How do you respond to sexual harassment in the office?

posted in: Downtown | 8

Photo by Jeff Kubina via flickr
Photo by Jeff Kubina via flickr

A maintenance worker came to replace some light bulbs that were burnt out in one of my offices. I let him into the room, and after he checked out the lights he determined that he would have to order the bulbs and so would return the next day. I turned around to open the door and let him out, and he said “You look so beautiful.” Now, I’m sure he meant that as a compliment, but it was entirely inappropriate both because we were at work and because he was ALONE with a woman in a locked office. I’ve been thinking about what I could have said, because I think this was a lost teachable moment. I’d love to hear other readers’ suggestions.

Location: in an office at 23rd & I St.

Submitted by JS

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8 Responses

  1. Cris B
    | Reply

    JS, the one thing I can suggest is to immediately call out the person and the action as being sexual harassment. This generally works best when others are around, because they immediately regret what they did and are now embarrassed in front of others. However, you were alone, I can only imagine how you felt. If you felt as if this man may be dangerous, you did the right thing and just got out of there. Did you follow up with your supervisor, his supervisor or HR? It’s never too late.

    Sincerely,
    Cris

  2. Mazzie
    | Reply

    It’s an interesting question for which I don’t have an answer. Except the plain and factual, “That’s inappropriate.”
    Yesterday I was in a meeting for work where a man I’d never met before kept reaching over and touching my arm when he talked to/about me. I wanted to flinch and hiss at him, but that’s not ok, either. 🙂 I asked another male coworker later why men do that and he said “some chicks dig it.” I just had to roll my eyes and walk away.
    I have been thinking that maybe an e-mail or phone call to a supervisor would be appropriate. But I don’t know.

  3. JS
    | Reply

    I think you’re right…it’s inappropriate, which is definitely what I want to convey. I just want to make sure that whatever I do is positive, because I don’t think this man meant to be threatening, I don’t want to escalate the situation (especially while alone), and also because by being positive about it I think this man is the sort who might take the information and actually incorporate it into his life. Something I was thinking about was maybe the sandwich idea, whereby I could say something along the lines of, “I appreciate that you’re trying to pay me a compliment, but it’s inappropriate in the work environment and it makes me uncomfortable.” Unfortunately, I don’t know what the follow-up positive part of the sandwich is. Maybe that’s enough? Ideas?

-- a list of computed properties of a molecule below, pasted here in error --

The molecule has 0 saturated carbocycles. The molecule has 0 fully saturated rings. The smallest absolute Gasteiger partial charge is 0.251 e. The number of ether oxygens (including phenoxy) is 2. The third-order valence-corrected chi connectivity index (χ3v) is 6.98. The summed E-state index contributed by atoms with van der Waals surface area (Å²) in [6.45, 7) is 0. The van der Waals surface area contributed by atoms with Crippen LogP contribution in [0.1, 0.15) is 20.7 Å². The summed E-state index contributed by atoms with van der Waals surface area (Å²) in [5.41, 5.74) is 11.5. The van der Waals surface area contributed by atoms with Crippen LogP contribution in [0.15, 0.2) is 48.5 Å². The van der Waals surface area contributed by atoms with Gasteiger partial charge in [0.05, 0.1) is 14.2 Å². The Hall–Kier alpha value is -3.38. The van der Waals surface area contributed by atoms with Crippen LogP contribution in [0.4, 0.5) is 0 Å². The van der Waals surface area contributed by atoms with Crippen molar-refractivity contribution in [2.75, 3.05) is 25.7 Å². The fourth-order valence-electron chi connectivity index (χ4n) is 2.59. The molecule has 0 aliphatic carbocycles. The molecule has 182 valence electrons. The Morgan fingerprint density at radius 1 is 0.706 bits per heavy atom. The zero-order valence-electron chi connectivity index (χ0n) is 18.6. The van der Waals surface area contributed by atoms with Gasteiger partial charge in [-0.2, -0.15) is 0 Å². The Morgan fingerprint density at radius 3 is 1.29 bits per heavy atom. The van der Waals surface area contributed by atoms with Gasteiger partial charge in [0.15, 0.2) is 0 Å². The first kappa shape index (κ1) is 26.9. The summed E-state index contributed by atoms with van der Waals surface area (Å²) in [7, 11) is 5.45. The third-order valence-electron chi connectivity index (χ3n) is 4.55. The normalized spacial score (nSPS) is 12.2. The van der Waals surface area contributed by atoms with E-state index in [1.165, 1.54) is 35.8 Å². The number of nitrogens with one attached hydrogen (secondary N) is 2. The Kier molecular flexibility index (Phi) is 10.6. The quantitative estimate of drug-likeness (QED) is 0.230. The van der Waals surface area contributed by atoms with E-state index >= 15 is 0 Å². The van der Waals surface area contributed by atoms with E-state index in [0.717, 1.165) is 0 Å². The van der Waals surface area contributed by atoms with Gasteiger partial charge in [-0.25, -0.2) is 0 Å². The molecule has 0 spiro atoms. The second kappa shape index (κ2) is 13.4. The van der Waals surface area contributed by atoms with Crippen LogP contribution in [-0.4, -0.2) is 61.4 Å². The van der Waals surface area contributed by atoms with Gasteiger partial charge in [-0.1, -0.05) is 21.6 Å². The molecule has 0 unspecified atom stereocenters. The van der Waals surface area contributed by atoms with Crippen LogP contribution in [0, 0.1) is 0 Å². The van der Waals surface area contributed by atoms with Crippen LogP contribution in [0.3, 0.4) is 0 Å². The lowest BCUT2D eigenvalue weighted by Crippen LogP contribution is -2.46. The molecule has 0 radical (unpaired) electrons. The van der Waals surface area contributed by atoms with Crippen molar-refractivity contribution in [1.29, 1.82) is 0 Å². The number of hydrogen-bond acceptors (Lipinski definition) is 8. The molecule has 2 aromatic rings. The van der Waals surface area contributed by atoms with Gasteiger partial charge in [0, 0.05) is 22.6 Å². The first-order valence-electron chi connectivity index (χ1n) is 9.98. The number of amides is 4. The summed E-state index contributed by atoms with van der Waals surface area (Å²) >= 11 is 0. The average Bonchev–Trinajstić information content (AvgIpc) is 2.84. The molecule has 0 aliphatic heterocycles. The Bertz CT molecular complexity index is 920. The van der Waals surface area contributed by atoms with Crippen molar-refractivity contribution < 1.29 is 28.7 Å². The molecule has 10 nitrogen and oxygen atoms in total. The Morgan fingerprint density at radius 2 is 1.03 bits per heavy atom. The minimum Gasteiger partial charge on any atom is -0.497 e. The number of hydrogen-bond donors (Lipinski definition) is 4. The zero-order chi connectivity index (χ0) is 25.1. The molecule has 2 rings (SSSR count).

4. Brando
    | Reply

    We deal with harrassment issues at work all the time–the issue here was you were clearly uncomfortable with the remark, even though it was likely meant to be friendly. The best response is to do as you suggest–tell him that you realize he didn’t mean anything by it, and meant to be a compliment, but it’s really not work appropriate and you’re not comfortable with it. Most likely he’ll realize the remark is unwelcome, and not make further remarks like that, but if he did then it should be reported to HR.

  5. Cris B
    | Reply

    JS, I think the sandwich idea is good, and sometimes it is enough to say “thank you, but no”, in other words. You don’t always have to follow up with another positive if there aren’t any. If you needed another positive, you could wish him a good day. That’s about the only thing I could think of.

    Sincerely,
    CB

  6. Golden Silence
    | Reply

    I agree with those who feel telling someone that it’s inappropriate is the right way to go.

    We used to have a regular UPS guy for our office who was efficient and friendly, but one time when we were alone on the elevator he referred to me as “beautiful.” I told him it was inappropriate and he apologized.

    In the end, you have to do what makes you feel comfortable. I wish you the best in your situation.

  7. onefemme
    | Reply

    finally, after nearly two years of the older building engineer constantly addressing me as “dear,” “baby,” and “shorty,” i asked him to stop. i rarely have to interact with him, though he would always interrupt me when i was outside smoking cigarettes & reading a book, and when he was in my office fixing a light (which he himself had broken the week before), he wouldn’t look me in the face as he was explaining why it was broken, and called me “baby,” one last time. i simply said “please don’t call me baby, i’m not your baby,” and he relented. he’s been giving me the evil eye ever since, but it feels great to have finally stood up for myself.

    • Golden Silence
      | Reply

      Glad you got an opportunity to stand up for yourself. I never understood why some men think it’s appropriate to refer to women they don’t know as “shorty” and “baby,” especially in an office setting. It’s rude and it crosses personal boundaries.

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